Free Essay

Horrible Augustice Ceaser Essay

In: Historical Events

Submitted By HarrisTheD
Words 741
Pages 3

Harris Ghumman CHW 3M1 Mr. Cordeiro 1/13/2015

AUGUSTUS CAESER 1 Augustus Caesar’s life was a rather action packed life, and the fact that he has a lot of military, and political experience also helps in his ruling as roman Emperor. From being put into the heir by the emperor, to his death bed he has had an interesting child hood, the formation of the second triumvirate , and death with consequences.

Being referred to as Octavian, he was the son of Atia. Atia was the Niece of Julius Caesar. After his father died as the senator, which led to Julius adopting him. As a child he had many health issues and frequently struggled to stay healthy. He was educated in Politics and the matters of Military, which eventually led to him on the verge of joining Julius’s Army. However, Julius Caesar was indeed assassinated in 44 BC, which put him next in line as the correct heir. This led him to later on change his name from Octavian to Augustus. Not much is known about Octavian's first two wives. Claudia was the step-daughter of Marc Antony. Octavian divorced her and married Scribonia, daughter of Lucius Scribonius Libo, in 40 B.C. He married his third and final wife Livia in 39 B.C. She already had one son, Tiberius, and was pregnant with her second, Drusus, when she met Augustus. They were married for 51 years and had one daughter, Julia, together. Julius went on to rule for a very long time, and became one of the most respected Emperors of his time.


After Julius’s death, Power struggles in Rome were a very common thing and needed to be put to a stop. This is why the second triumvirate was created (An alliance between the following). It contained Octavian, Marc Anthony, and Marcus Aemilius Lepidus. It was created to Maintain political control and provide mutual protection and aid for all three. A big reason of its creation, was to work together in order to bring justice to the murderer of Julius Caeser. Later on, in 42 BC Anthony and Octavian defeated the armies of Brutus and Cassius at the battle of Philipi in northern Greek. Anthony then went on to marry Octavian’s sister Octavia in 40 BC. Which he then had a romantic relationship with Cleopatra from Egypt and left, Thus breaking the truce between him and Octavian. Octavian did not hesitate in going after him. Eventually Caesar went on to defeat the two Egyptian power houses, causing them both to commit suicide, rather than be defeated by him. After this Octavian was the sole ruler of Rome.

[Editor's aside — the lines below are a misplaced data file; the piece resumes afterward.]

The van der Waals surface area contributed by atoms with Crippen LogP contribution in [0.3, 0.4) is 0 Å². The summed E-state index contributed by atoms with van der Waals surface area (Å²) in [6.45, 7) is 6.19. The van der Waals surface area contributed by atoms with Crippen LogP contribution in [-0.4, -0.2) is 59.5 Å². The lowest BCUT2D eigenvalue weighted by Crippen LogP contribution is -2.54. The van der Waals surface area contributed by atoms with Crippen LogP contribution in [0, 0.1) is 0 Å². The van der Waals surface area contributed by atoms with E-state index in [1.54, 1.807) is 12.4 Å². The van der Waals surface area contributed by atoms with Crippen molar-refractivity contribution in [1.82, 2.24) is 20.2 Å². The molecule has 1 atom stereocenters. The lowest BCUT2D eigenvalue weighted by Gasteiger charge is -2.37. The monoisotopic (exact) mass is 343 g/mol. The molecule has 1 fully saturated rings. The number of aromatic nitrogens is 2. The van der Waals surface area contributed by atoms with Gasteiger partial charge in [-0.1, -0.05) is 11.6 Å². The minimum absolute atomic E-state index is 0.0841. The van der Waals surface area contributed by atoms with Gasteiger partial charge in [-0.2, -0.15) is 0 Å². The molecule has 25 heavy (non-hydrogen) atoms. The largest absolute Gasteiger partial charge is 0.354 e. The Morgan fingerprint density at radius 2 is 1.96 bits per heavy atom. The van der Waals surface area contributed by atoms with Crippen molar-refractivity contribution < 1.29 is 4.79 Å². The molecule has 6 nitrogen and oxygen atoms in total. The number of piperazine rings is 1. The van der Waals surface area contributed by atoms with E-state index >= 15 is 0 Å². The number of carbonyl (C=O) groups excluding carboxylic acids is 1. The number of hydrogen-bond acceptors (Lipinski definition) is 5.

Octavian’s power was based on his control of his army, His financial stability, and his abundant population. Augustus later made a joint government in which he would work with Suetonius. Suetonius said that his biographer, said that Augustus believed that "he himself would not be free from danger if he should retire" and that "it would be hazardous to trust the state to the control of the populace" so "he continued to keep it in his hands; and it is not easy to say

whether his intentions or their results were the better." Which was the reason for this whole partnership in the first place. The government was formalized in 23, when Augustus received two important republican titles from the Senate— Tribune of the People and Proconsul—which together gave him enormous control over the army, foreign policy, and legislation. His full nomenclature also included his adopted name, Caesar, and the title Imperator, or commander in chief of a victorious army.

Although he was a great ruler, he also was human and fell ill and later died. He was gone but always remembered as students today still learn about him in their classes. Titus went on and ruled after him and many followed, in what Augustus Caesar had started.

Work Cited
"The Internet Classics Archive | The Deeds of the Divine Augustus by Augustus."The Internet Classics Archive | The Deeds of the Divine Augustus by Augustus.N.p., 11 May 2009. Web. 17 Nov. 2014.

"Cassius Dio: Roman History." LacusCurtius • Cassius Dio's Roman History. N.p.,23 Feb. 2012. Web. 17 Nov. 2014.
LIFE OF AUGUSTUS." Nicolaus of Damascus, Life of Augustus. N.p., 14 July 2010.Web. 17 Nov. 2014.
Augastus's Legacy." BBC News. BBC, 12 June 2014. Web. 17 Nov. 2014.

Similar Documents